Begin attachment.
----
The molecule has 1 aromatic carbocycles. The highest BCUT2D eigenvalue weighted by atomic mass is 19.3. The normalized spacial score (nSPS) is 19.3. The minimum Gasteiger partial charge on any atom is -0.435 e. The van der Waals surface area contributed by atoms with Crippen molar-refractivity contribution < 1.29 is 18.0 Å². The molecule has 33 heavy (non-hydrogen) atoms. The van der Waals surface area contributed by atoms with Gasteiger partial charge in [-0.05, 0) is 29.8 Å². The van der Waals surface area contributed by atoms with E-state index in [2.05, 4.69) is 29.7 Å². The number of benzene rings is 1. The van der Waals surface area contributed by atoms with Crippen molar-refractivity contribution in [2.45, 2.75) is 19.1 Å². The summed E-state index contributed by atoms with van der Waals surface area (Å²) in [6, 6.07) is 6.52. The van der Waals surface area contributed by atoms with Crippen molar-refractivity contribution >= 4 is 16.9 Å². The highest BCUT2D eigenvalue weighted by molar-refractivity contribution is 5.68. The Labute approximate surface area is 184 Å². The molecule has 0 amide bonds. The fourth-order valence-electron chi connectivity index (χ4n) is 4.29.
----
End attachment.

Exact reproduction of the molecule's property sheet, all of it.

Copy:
The molecule has 1 aromatic carbocycles. The highest BCUT2D eigenvalue weighted by atomic mass is 19.3. The normalized spacial score (nSPS) is 19.3. The minimum Gasteiger partial charge on any atom is -0.435 e. The van der Waals surface area contributed by atoms with Crippen molar-refractivity contribution < 1.29 is 18.0 Å². The molecule has 33 heavy (non-hydrogen) atoms. The van der Waals surface area contributed by atoms with Gasteiger partial charge in [-0.05, 0) is 29.8 Å². The van der Waals surface area contributed by atoms with E-state index in [2.05, 4.69) is 29.7 Å². The number of benzene rings is 1. The van der Waals surface area contributed by atoms with Crippen molar-refractivity contribution in [2.45, 2.75) is 19.1 Å². The summed E-state index contributed by atoms with van der Waals surface area (Å²) in [6, 6.07) is 6.52. The van der Waals surface area contributed by atoms with Crippen molar-refractivity contribution >= 4 is 16.9 Å². The highest BCUT2D eigenvalue weighted by molar-refractivity contribution is 5.68. The Labute approximate surface area is 184 Å². The molecule has 0 amide bonds. The fourth-order valence-electron chi connectivity index (χ4n) is 4.29.